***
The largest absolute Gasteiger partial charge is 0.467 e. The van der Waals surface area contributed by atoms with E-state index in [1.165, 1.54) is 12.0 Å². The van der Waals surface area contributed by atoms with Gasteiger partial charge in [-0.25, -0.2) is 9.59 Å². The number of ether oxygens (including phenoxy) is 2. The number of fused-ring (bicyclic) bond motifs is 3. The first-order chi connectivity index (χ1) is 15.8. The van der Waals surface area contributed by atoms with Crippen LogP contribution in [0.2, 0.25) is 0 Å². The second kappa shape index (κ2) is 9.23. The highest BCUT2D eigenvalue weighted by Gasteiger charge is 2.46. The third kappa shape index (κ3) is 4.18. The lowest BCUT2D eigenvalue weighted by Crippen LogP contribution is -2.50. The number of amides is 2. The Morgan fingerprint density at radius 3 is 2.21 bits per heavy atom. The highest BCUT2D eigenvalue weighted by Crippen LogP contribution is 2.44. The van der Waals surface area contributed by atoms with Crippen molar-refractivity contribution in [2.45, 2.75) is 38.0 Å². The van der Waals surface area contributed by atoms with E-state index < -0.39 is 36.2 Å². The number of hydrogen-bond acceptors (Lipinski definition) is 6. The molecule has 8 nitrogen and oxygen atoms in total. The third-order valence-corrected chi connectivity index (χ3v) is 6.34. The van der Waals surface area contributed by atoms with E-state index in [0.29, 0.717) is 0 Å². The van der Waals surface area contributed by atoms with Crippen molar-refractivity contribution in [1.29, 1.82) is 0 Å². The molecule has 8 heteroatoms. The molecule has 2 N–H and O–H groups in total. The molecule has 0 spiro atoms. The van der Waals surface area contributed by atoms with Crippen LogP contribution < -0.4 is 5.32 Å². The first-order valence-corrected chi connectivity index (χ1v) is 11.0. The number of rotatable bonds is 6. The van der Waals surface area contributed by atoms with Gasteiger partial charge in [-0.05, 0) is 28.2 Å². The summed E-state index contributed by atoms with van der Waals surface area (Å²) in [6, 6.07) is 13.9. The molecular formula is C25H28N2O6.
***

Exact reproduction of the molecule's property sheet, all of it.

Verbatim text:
The largest absolute Gasteiger partial charge is 0.467 e. The van der Waals surface area contributed by atoms with E-state index in [1.165, 1.54) is 12.0 Å². The van der Waals surface area contributed by atoms with Gasteiger partial charge in [-0.25, -0.2) is 9.59 Å². The number of ether oxygens (including phenoxy) is 2. The number of fused-ring (bicyclic) bond motifs is 3. The first-order chi connectivity index (χ1) is 15.8. The van der Waals surface area contributed by atoms with Crippen LogP contribution in [0.2, 0.25) is 0 Å². The second kappa shape index (κ2) is 9.23. The highest BCUT2D eigenvalue weighted by Gasteiger charge is 2.46. The third kappa shape index (κ3) is 4.18. The lowest BCUT2D eigenvalue weighted by Crippen LogP contribution is -2.50. The number of amides is 2. The Morgan fingerprint density at radius 3 is 2.21 bits per heavy atom. The highest BCUT2D eigenvalue weighted by Crippen LogP contribution is 2.44. The van der Waals surface area contributed by atoms with Crippen molar-refractivity contribution in [2.45, 2.75) is 38.0 Å². The van der Waals surface area contributed by atoms with E-state index < -0.39 is 36.2 Å². The number of hydrogen-bond acceptors (Lipinski definition) is 6. The molecule has 8 nitrogen and oxygen atoms in total. The third-order valence-corrected chi connectivity index (χ3v) is 6.34. The van der Waals surface area contributed by atoms with E-state index in [0.29, 0.717) is 0 Å². The van der Waals surface area contributed by atoms with Crippen molar-refractivity contribution in [1.29, 1.82) is 0 Å². The molecule has 8 heteroatoms. The molecule has 2 N–H and O–H groups in total. The molecule has 0 spiro atoms. The van der Waals surface area contributed by atoms with Crippen LogP contribution < -0.4 is 5.32 Å². The first-order valence-corrected chi connectivity index (χ1v) is 11.0. The number of rotatable bonds is 6. The van der Waals surface area contributed by atoms with Gasteiger partial charge in [-0.05, 0) is 28.2 Å². The summed E-state index contributed by atoms with van der Waals surface area (Å²) in [6, 6.07) is 13.9. The molecular formula is C25H28N2O6.